COVID map March 20

A map by N.C. DHHS shows counties in North Carolina with confirmed COVID-19 cases.

RALEIGH — A total of 137 positive COVID-19 cases, up 40 from the day before, was confirmed by the N.C. Department of Health and Human Services in an update posted at 9:30 a.m. on Friday, March 20.

The total comes from 28 different counties, six of which confirmed their first cases in the last day, including New Hanover, Pasquotank and Pitt counties. Watauga County confirmed its second COVID-19 case on March 18, while Ashe, Avery, Caldwell and Wilkes counties all have not announced any positive COVID-19 cases.

The total of confirmed positive tests have continued to increase the last several days as testing becomes more available across the state.A total of 3,233 people have been tested as of 9:30 a.m. on Friday, March 20, up from 2,505 the day before, according to DHHS.

Mecklenburg County’s cases increased from 13 to 28 in the last day, according to the N.C. DHHS. The county itself reports that it has 30 confirmed cases of COVID-19, according to a Twitter post on March 19. Wake County has 23 cases and Durham County had 33, according to the N.C. DHHS.

At times, the information reported by individual counties differs from the N.C. DHHS, which updates its COVID-19 count webpage daily.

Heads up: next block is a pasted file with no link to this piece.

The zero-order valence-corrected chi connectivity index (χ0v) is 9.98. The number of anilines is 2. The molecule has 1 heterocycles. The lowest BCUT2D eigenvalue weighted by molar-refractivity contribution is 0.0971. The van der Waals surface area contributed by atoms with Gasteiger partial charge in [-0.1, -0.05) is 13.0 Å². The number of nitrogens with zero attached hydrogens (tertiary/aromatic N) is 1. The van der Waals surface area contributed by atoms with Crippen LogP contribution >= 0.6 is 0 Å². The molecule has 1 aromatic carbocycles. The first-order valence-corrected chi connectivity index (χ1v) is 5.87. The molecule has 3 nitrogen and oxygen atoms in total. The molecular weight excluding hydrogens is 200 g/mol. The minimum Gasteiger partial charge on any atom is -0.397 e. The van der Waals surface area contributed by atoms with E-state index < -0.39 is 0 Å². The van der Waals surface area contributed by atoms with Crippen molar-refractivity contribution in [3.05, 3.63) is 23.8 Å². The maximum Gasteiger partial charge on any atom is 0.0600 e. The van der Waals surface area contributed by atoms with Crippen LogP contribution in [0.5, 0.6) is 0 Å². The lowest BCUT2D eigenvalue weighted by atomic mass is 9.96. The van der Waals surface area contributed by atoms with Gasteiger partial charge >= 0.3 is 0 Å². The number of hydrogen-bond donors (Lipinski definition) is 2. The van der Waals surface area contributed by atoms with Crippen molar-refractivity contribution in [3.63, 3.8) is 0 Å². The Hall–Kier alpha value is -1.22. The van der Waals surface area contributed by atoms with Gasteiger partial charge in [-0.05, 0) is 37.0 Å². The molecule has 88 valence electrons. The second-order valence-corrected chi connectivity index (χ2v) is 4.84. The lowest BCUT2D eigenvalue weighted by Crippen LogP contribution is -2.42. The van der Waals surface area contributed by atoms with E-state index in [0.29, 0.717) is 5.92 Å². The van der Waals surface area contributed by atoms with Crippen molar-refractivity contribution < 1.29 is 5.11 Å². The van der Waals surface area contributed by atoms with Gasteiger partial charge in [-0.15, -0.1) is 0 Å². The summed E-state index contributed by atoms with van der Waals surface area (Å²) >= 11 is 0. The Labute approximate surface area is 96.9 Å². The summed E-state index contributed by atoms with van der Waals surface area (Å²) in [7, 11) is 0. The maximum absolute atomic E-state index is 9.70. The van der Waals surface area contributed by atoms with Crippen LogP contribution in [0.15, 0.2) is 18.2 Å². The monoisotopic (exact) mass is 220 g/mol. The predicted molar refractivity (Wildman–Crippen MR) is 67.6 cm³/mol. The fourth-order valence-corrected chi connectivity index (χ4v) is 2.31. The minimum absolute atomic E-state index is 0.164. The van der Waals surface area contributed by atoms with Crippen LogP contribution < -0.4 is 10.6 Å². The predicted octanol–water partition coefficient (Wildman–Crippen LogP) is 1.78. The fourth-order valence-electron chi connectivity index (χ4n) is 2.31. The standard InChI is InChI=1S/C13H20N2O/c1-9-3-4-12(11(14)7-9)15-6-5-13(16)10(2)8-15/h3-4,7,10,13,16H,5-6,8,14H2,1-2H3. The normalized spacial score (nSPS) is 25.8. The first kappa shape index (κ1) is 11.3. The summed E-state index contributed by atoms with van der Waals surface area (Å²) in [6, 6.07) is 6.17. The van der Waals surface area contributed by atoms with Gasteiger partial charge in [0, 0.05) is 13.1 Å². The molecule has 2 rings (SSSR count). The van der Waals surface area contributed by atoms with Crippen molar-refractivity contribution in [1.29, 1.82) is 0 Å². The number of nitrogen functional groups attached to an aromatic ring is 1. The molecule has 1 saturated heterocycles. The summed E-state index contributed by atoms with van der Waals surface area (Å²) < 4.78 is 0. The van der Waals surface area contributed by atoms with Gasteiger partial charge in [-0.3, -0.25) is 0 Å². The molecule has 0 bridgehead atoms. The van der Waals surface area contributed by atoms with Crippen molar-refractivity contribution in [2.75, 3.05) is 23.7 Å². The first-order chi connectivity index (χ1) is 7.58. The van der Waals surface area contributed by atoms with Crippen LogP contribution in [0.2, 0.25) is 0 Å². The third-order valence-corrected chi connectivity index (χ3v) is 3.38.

"Reportable diseases, like COVID19, are reported by county of residence, not where the test was performed," said Kelly Haight Connor, communications manager with the N.C. DHHS. "The count on our website is accurate and updated every morning."

At a March 19 press event, Cooper said that a case in Wilson County is the first confirmed case of community spread, which means the person had not traveled nor been in contact with a known positive case.

As stated by N.C. Gov. Roy Cooper and other state officials, the number of actual COVID-19 cases is likely higher than reported numbers due to the time it takes to complete the tests. The COVID-19 tests can take at least 24 hours to confirm, AppHealthCare's Melissa Bracey previously said. Appalachian Regional Healthcare System Senior Vice President for Advancement Rob Hudspeth said on March 18 that curbside test results could take up to four days.

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